That said, I would probably try to avoid serializing functions altogether. Passing around plain old data messages is a lot more reliable, transfers less data, and requires orders of magnitude less magic than serializing objects/functions.

It should be easy enough to pull message types into a shared crate and wire up some basic routing. Maybe throw in a custom proc-macro or some code generation if you find there's a lot of annoying boilerplate.

1 Like

This is what I do in practice as well, precisely because it's a lot more reliable. I even go so far as to avoid RPC calls for that reason (depending on how they're implemented), favoring dumb data messages instead.

My answer above was more of a devil's advocate POV :wink:

My initial post was not done very well. Let me try this again.

What I am currently working on:

This is not 100% working yet, still in progress, so some statements here may not be accurate.

#[derive(My_Jscode_Inner)]
pub struct Xos_Job_Add {
    a: u32,
    b: u32,}

impl Xos_Eval_Return_T for u32 {}

impl Xos_Remote_Eval_T for Xos_Job_Add {
    type Output = u32;

    fn do_work(self, context: &mut dyn Xos_Eval_Context_T) -> Result<Self::Output, String> {
        Ok(self.a + self.b)}}

I am working on something where a Main Thread can execute the following code, and have the addition be computed in a WebWorker.


let x = web_worker_manager.eval(Xos_Job_Add{ a: 2, b: 3}).await;
assert_eq!(x, Ok(5));

The way this works is:

  1. My_Jscode_Inner a trait for reading from / writing to JS. There is also a procedural macro for implementing that trait.

  2. So now, we can send a Xos_Job_Add as an tagged js_sys::ArrayBuffer. The tag is a u64, representing sorted order in the TypeId.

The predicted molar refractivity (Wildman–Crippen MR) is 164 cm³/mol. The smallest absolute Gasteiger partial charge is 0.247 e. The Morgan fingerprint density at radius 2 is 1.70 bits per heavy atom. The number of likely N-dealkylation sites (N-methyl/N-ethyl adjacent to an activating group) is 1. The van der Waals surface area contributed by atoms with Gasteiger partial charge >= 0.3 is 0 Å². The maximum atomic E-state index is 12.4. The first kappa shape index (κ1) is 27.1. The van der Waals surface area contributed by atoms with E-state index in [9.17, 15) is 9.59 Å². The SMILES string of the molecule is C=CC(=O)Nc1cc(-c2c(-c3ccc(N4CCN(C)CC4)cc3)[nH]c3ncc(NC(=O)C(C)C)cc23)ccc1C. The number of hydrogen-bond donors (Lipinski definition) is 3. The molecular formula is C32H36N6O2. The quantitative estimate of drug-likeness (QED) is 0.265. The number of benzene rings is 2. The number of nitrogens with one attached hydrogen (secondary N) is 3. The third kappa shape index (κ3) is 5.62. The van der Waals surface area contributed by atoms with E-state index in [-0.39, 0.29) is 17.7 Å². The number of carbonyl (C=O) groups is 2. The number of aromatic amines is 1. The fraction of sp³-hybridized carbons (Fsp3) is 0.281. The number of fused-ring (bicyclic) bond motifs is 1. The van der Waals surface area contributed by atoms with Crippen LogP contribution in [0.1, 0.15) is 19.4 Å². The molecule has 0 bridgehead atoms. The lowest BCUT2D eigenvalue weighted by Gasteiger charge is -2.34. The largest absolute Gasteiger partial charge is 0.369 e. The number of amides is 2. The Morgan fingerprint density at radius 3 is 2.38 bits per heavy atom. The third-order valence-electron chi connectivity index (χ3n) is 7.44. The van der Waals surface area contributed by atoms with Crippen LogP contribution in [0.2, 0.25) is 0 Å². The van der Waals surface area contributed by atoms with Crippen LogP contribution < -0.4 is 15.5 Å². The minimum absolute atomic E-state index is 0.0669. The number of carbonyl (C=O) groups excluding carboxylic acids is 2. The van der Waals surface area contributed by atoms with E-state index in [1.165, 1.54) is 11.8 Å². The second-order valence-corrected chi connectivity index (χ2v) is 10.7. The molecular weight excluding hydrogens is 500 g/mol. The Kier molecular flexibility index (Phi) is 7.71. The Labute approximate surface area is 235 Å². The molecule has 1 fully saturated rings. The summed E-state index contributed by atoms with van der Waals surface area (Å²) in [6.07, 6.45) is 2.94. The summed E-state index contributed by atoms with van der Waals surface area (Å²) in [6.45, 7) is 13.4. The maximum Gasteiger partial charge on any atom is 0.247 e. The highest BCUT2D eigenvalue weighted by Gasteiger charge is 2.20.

3. At this point, Main Thread can send a (tag = u64, data = js_sys::ArrayBuffer) to the webworker.

  4. The webworker then basically does a list_of_funcs[tag](data) call, which returns a Xos_Job_Add::Output encoded as an ArrayBuffer, and sends it back.

What I don't like about this API

For every Job that I would like to send from MainThread to WebWorker, I have to define a Struct, then write the 'evaluation function' as a trait fn of the Struct. I would much rather write something like:

let x = web_worker_manager.send(move || -> u64 { a + b}).await;
// note here the lack of declaring struct Xos_Job_Add

Going back to original question.

This is what motivates the original question. Instead of being able to just 'send a closure', I have to define a new Struct, where I manually define the 'State' of the closure. Then I write the function as the fn do_work... implementing the trait.

I am trying to figure out if there is some procedural macro black magic that can be pulled here where I do not have to manually define a Struct for each closure.

By the way, in case it was not clear, I am heavily abusing the fact that Main Thread and WebWorker run identical wasm, so we generate the same list of TypeID, so we can get the right function to call from the tag/index derived from the TypeID.